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Understanding application forms Job application forms

Job application forms can take longer to complete than CVs (curriculum vitae) or cover letters so make sure you set aside enough time to prepare for them. Many of these forms are quite standardised and used by employers to request baseline information. Ultimately this is your chance to showcase your skillset and achievements and to highlight why you're the best candidate for the job.

Key sections of an application form

Many employers ask for similar information and have pre-set sections. Here are sections you may encounter:

  • personal details - your name, contact details and address
  • employment history – previous and current
  • education and qualifications – includes secondary education, your degree and professional training courses attended
  • a blank space to address your suitability for the position, usually addressing the person specification
  • references.

Other sections you may come across:

Telling an employer about your disability

You may be wondering if you should tell an employer about your disability in the application process. It would be your choice whether or not you do but have a look at our advice about explaining a disability when applying for jobs.

Questions in an application form

Employers may ask different types of question in an application form. Preparation is key so ensure you give yourself enough time to prepare well thought out and relevant answers that align to the company and job role you're applying for. Remember employers use application forms to assess your suitability to ultimately decide if they would like to invite you for an interview. See our understanding job application form questions page to help better prepare.

Addressing the person specification

Application forms often include a section asking for 'further information in support of your application' or ‘please provide details and evidence of how you meet the person specification’. The key questions to answer here are, 'Why are you applying?' and 'What makes you a suitable candidate based on the essential and desirable requirements?'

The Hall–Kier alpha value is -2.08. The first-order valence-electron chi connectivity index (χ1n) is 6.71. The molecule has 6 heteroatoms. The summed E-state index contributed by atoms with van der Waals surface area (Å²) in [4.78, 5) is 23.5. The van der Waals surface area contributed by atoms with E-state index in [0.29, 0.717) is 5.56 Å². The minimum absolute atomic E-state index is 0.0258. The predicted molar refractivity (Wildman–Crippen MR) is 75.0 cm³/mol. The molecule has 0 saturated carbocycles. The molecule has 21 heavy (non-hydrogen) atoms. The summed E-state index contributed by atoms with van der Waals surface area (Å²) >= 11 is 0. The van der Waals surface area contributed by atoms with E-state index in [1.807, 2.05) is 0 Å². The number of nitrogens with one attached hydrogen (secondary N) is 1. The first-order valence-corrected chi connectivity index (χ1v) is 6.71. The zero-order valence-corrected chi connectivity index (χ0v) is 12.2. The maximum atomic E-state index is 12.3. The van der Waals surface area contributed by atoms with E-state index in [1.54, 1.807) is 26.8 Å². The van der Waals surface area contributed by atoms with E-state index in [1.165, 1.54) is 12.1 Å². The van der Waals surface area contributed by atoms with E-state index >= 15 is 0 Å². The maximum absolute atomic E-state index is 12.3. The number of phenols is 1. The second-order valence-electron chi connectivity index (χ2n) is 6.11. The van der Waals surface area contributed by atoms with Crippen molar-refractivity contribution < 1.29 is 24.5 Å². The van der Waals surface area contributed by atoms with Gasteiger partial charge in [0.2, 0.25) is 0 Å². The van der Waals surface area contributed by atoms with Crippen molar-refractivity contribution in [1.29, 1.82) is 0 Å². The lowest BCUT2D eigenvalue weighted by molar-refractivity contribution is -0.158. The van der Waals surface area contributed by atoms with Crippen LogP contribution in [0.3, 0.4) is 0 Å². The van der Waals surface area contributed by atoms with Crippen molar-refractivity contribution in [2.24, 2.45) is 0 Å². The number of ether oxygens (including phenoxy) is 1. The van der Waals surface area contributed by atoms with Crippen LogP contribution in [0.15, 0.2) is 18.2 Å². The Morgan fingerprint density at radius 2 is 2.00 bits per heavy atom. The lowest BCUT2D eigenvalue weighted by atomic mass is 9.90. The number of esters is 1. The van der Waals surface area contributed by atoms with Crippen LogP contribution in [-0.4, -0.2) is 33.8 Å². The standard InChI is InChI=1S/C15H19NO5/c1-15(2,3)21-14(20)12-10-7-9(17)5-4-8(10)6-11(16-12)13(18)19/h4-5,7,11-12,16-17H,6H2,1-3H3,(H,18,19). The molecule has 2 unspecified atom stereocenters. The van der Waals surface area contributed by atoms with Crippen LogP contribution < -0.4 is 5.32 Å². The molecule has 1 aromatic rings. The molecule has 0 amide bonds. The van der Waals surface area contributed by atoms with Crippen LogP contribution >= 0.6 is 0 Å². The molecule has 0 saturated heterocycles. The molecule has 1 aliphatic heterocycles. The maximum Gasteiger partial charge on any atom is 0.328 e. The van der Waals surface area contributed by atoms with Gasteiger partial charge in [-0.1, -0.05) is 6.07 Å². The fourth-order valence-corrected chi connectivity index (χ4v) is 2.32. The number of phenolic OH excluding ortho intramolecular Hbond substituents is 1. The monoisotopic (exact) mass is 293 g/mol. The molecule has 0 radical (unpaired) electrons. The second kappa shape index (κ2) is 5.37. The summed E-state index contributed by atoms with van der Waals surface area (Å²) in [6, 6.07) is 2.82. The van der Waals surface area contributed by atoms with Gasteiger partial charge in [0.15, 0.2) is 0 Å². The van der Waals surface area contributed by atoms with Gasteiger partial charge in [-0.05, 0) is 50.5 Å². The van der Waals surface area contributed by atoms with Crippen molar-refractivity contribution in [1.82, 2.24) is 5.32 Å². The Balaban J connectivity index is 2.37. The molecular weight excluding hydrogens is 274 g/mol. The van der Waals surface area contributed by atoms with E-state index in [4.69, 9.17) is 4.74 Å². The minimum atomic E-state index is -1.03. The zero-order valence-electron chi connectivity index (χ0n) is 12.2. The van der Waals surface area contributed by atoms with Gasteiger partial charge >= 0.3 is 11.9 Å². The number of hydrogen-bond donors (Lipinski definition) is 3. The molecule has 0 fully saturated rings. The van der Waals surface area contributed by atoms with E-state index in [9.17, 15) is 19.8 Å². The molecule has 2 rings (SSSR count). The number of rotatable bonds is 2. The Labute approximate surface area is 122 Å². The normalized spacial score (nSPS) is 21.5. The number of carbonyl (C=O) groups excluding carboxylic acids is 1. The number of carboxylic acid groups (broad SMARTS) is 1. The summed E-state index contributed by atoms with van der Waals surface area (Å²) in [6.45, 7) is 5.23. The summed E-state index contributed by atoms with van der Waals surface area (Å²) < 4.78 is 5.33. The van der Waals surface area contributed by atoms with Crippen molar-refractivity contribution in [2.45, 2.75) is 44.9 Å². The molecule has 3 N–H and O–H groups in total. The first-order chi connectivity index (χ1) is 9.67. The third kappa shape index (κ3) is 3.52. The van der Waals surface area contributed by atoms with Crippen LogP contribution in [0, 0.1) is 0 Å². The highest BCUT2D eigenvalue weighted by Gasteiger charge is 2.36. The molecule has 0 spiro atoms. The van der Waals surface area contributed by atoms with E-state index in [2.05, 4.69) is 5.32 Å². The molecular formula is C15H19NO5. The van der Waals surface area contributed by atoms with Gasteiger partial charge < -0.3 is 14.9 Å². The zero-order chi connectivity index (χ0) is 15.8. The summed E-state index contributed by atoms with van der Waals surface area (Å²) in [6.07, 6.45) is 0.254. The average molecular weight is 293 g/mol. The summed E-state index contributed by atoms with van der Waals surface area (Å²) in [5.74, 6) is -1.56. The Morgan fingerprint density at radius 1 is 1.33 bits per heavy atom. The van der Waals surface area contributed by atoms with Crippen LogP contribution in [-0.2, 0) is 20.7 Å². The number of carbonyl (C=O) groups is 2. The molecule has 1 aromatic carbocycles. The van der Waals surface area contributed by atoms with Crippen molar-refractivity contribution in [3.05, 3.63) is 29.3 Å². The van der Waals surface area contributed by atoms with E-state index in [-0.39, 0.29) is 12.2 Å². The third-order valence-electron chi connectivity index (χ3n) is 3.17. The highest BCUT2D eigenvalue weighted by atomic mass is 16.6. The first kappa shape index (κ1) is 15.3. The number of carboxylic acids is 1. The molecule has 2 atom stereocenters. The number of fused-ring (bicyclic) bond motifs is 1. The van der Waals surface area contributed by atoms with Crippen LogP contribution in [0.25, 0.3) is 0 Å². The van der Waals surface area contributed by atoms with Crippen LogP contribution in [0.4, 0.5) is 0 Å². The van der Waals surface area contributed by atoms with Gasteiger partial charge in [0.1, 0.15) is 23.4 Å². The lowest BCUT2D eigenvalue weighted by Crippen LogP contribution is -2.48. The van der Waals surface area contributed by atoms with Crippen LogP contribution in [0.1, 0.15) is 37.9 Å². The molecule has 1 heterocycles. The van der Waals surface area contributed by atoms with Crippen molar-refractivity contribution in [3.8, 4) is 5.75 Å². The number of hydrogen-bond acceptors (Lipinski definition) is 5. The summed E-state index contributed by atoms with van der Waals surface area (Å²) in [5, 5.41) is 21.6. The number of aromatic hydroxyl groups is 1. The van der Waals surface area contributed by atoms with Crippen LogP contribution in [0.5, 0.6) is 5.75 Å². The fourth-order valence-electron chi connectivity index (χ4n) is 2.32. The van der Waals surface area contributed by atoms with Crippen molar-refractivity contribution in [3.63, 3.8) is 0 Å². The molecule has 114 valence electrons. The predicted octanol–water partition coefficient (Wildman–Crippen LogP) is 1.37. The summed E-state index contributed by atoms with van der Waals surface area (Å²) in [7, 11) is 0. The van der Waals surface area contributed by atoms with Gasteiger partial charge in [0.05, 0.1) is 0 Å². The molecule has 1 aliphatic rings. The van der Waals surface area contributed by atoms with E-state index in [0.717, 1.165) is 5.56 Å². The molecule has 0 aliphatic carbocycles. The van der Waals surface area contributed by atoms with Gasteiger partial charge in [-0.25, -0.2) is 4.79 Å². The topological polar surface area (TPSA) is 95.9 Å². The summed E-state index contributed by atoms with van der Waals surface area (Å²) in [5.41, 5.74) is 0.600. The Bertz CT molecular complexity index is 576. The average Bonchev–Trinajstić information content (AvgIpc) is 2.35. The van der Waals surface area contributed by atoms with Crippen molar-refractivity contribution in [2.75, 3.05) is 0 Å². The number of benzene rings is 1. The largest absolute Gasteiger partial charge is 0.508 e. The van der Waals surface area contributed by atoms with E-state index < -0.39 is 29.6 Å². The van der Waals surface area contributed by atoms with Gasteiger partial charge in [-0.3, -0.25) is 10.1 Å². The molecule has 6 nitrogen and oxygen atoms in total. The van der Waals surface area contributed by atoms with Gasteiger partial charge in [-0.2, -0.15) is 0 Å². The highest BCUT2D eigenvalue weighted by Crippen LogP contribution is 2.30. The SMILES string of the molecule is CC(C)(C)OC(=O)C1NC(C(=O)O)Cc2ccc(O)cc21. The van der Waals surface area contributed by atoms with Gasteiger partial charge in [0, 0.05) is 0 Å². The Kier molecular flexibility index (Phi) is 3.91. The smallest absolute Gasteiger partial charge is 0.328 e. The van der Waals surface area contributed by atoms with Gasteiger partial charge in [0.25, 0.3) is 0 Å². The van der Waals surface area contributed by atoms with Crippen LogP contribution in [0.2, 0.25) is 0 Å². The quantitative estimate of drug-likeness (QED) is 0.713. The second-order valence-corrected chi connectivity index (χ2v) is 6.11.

Make sure you address:

  • How you meet the person specification discussing the skills, achievements, personal qualities and experience you have that match the specification.
  • Why you want the job.
  • Why you want to work for that employer.

Sometimes there can be a word limit to this section so check individual forms for any guidelines. If you’re limited by word counts aim to address the ‘essential’ criteria over ‘desirable’ criteria and remember to use specific examples to demonstrate how you meet the points on the person specification.

Keep a copy of your application so that you can easily review what you’ve written if you’re invited to interview. It may also help you in making future applications.

You may want to have a look at the presenting your skills article which advises further on how to evidence your skills and achievements.

I deeply believe that if individuals can identify real areas of exceptional talent and strength and communicate those clearly, that is much more compelling as a candidate than everybody trying to demonstrate every single skill.

Rebecca Fielding, Owner and Managing Director, Gradconsult

Last updated 5 months ago